When Chen started LWUIT he limited his ambitions to solving the UI portability issues and with those limited ambitions we were able to over deliver by providing a framework that delivered an easier, faster & better UI while still maintaining the portability advantage.
The limited scope of LWUIT is one of its strengths allowing us to focus on the issues at hand and not stray too much.
IO (storage, filesystem & network) is probably the biggest and most common portability stumbling block after UI & with LWUIT4IO we aim to simplify the process of working with these API's across platforms/devices without sacrificing portability or vendor specific features. The underlying API's are given the "LWUIT treatment" where we abstract lots of the thread related heavy lifting behind and component like unified API and try to make the whole process reasonably fool proof.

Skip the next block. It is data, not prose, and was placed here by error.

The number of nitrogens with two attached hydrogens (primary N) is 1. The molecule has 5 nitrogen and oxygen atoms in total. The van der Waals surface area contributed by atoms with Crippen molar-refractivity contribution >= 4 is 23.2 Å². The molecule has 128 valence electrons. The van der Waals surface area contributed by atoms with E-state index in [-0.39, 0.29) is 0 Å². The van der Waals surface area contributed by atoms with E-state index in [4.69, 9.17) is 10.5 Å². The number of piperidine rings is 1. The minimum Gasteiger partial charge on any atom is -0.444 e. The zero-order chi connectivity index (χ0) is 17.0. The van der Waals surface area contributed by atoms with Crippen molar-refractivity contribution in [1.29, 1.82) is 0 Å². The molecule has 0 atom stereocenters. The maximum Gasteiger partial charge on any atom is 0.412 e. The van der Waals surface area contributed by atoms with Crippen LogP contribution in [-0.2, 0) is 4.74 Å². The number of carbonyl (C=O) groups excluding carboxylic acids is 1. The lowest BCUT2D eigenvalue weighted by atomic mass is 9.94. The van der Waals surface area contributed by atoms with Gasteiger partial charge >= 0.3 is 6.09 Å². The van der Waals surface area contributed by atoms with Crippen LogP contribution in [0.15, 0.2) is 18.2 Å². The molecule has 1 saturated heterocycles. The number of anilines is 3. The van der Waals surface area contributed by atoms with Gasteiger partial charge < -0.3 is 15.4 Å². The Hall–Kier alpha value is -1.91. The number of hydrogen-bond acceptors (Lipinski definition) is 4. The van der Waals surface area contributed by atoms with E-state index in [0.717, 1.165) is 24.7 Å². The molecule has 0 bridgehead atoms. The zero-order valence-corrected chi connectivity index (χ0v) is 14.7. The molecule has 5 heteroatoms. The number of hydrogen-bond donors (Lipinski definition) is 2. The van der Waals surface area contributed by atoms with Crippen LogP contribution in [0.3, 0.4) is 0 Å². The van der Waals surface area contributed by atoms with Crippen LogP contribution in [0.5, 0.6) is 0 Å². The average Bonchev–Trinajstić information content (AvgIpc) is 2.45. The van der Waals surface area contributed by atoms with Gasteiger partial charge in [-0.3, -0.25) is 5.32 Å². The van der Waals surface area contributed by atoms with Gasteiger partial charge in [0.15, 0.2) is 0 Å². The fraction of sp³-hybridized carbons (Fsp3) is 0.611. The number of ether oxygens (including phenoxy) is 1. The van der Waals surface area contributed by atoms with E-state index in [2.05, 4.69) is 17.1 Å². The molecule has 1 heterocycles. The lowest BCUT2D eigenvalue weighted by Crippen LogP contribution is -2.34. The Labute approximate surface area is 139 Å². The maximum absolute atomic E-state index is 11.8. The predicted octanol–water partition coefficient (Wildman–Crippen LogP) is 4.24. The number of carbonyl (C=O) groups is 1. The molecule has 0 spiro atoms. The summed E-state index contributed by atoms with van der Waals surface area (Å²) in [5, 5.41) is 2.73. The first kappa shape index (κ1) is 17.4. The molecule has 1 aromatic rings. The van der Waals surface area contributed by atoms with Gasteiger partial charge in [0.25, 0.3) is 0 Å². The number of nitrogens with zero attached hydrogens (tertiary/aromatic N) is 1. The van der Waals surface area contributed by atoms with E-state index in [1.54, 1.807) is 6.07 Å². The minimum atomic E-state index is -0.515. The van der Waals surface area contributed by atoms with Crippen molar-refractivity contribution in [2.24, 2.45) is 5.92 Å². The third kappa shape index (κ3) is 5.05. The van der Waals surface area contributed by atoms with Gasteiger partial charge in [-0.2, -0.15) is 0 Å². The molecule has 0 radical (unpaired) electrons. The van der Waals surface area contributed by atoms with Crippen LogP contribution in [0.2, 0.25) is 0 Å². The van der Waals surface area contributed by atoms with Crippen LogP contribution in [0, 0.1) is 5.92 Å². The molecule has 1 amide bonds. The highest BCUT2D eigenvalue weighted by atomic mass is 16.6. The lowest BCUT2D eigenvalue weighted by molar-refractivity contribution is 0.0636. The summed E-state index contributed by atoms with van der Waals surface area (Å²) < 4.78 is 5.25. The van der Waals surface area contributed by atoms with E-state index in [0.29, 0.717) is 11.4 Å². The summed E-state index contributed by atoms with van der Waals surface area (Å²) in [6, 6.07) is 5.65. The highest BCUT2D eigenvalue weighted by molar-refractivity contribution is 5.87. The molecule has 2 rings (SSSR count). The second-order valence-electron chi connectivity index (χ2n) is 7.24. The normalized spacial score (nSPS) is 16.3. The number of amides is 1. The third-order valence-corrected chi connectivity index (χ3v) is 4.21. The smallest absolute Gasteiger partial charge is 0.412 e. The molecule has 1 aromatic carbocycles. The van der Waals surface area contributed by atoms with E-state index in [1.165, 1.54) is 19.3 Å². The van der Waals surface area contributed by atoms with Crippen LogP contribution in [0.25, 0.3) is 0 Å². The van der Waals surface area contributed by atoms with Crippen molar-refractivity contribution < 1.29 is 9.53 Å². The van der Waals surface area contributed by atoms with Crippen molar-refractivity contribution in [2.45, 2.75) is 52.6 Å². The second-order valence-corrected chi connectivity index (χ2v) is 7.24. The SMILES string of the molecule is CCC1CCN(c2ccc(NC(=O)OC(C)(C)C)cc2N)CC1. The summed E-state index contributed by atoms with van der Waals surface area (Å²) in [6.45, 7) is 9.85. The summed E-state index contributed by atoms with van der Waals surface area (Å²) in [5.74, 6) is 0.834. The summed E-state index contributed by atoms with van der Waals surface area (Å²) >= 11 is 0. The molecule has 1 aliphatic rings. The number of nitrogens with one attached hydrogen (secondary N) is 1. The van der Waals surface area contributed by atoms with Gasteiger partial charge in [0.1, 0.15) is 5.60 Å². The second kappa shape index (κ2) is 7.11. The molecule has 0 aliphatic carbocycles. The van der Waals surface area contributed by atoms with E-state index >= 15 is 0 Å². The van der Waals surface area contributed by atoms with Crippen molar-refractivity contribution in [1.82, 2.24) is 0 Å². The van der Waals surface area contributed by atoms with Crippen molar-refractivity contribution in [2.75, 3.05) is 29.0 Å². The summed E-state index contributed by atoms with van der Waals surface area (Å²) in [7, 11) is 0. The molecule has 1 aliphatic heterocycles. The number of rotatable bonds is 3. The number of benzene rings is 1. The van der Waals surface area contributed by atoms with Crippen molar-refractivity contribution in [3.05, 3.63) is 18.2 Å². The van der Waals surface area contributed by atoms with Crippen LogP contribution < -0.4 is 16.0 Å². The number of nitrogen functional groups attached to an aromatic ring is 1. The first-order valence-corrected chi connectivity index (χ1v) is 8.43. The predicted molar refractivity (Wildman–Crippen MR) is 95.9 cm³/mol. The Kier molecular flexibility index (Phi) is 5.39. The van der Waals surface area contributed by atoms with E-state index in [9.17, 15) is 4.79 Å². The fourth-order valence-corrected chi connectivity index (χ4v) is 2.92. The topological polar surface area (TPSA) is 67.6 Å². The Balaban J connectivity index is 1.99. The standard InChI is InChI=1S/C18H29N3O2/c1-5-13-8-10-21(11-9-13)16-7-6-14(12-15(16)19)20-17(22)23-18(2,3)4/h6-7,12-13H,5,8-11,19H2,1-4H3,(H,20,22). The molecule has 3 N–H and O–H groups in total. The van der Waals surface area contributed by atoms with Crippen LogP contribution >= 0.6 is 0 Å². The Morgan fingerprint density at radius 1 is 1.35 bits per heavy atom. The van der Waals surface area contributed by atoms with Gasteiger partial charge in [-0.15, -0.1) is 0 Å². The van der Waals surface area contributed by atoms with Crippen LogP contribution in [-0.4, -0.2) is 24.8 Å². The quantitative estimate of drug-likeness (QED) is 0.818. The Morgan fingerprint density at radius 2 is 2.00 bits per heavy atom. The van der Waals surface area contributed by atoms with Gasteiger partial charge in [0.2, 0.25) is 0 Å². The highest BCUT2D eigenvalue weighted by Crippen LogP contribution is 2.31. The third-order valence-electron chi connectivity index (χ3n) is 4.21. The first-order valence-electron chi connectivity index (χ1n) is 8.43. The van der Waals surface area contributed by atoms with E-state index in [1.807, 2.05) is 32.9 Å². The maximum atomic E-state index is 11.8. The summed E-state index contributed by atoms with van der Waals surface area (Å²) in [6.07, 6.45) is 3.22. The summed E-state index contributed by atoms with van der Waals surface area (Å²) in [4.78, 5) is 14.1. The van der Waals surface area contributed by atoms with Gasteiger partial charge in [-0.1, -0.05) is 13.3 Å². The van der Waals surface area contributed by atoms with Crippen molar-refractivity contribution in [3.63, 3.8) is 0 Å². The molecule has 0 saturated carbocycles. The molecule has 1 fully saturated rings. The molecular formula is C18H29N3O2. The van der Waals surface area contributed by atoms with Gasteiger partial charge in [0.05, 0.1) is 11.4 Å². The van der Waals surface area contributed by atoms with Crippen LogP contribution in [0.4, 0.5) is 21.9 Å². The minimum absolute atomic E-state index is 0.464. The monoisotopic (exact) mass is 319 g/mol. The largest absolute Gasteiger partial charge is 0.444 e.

LWUIT4IO is fully optional, at it depends on LWUIT but the reverse isn't true. LWUIT has no dependency on LWUIT4IO and we intend to keep it this way since we assume many of you have written elaborate IO frameworks of your own and might not be ready to switch.

If you do decide to switch here are some of the things we worked on for LWUIT4IO and some of the features we have in our pipeline (notice that LWUIT4IO being brand new is still labeled as alpha quality software):

  • Component based connections - Network connections are made with objects and callback events. When a response finishes its processing on the network thread it seamlessly transitions to an event on the LWUIT thread.
  • LWUIT Component integration - currently the new slider component seamlessly shows progress indication in the IO framework. We plan to seamlessly integrate the HTML component as well making it both more efficient and easier to use.
  • Buffering - all network connections in LWUIT4IO are seamlessly buffered providing easier programming (no need to manually buffer) and faster downloads.